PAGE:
Consequences of Shigella infection in young children: a systematic review.
Libby TE., Delawalla MLM., Al-Shimari F., MacLennan CA., Vannice KS., Pavlinac PB.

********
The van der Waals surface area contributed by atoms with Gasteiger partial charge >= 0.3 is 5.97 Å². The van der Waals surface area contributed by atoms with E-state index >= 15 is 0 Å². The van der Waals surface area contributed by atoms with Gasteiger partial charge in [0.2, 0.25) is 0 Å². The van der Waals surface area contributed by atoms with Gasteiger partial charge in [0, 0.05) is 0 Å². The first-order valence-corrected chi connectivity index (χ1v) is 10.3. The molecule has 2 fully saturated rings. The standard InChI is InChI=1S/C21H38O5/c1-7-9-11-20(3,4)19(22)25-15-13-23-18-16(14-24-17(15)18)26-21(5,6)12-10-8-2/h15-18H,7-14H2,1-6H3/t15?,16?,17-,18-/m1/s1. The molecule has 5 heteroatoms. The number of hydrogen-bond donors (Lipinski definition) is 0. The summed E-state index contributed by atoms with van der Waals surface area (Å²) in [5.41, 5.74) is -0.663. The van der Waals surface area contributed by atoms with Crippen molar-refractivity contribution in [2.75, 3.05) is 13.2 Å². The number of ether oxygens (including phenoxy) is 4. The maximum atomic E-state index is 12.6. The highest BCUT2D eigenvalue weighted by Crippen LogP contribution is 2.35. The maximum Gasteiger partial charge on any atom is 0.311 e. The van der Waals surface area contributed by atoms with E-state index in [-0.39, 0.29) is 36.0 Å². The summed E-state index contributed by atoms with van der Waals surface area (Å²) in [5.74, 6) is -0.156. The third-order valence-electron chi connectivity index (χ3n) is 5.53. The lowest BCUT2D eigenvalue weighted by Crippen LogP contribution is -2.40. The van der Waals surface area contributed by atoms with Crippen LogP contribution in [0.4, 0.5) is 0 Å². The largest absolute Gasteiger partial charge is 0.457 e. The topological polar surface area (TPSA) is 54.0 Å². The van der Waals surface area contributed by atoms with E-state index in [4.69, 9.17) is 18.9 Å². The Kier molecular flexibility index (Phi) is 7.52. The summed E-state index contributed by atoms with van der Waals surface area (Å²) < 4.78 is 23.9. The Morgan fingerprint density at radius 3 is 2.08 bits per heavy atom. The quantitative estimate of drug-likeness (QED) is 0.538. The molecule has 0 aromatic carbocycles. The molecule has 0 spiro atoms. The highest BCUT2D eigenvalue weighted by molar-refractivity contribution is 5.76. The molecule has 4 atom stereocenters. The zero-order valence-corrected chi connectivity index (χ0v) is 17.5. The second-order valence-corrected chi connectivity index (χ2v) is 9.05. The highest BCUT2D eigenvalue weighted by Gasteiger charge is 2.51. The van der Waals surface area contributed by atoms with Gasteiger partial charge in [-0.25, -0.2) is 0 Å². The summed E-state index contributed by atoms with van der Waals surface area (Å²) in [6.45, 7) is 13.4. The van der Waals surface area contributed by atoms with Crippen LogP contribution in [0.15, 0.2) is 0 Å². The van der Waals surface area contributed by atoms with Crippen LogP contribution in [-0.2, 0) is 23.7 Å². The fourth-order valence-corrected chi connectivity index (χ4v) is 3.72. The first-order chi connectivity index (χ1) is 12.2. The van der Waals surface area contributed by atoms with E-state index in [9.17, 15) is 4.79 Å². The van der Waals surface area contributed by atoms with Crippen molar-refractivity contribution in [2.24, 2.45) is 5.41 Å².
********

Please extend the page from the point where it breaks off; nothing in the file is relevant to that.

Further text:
OBJECTIVE: We conducted a systematic review of the longitudinal consequences of Shigella infection in children to inform the value proposition for an effective vaccine. METHODS: We searched PubMed and Embase for studies published from January 1, 1980, to December 12, 2022, conducted in low- and middle-income countries, that included longitudinal follow-up after Shigella detection among children <5 years of age, irrespective of language. We collected data on all outcomes subsequent to Shigella detection except mortality. RESULTS: Of 2,627 papers identified, 52 met inclusion criteria. The median sample size of children aged <5 years was 66 (range 5-2172). Data were collected in 20 countries; 56% (n=29) of the publications included Bangladesh. The most common outcomes related to diarrhea (n=20), linear growth (n=14), and the mean total cost of a Shigella episode (n=4; range: $6.22 to $31.10 USD). Among children with Shigella diarrhea, 2.9% to 61.1% developed persistent diarrhea (>=14 days); persistence was significantly more likely among children who were malnourished, had bloody stool, or had multi-drug resistant Shigella. Cumulative Shigella infections over the first two years of life contributed to the greatest loss in length-for-age z-score. CONCLUSIONS: We identified evidence that Shigella is associated with persistent diarrhea, linear growth faltering, and economic impact to the family.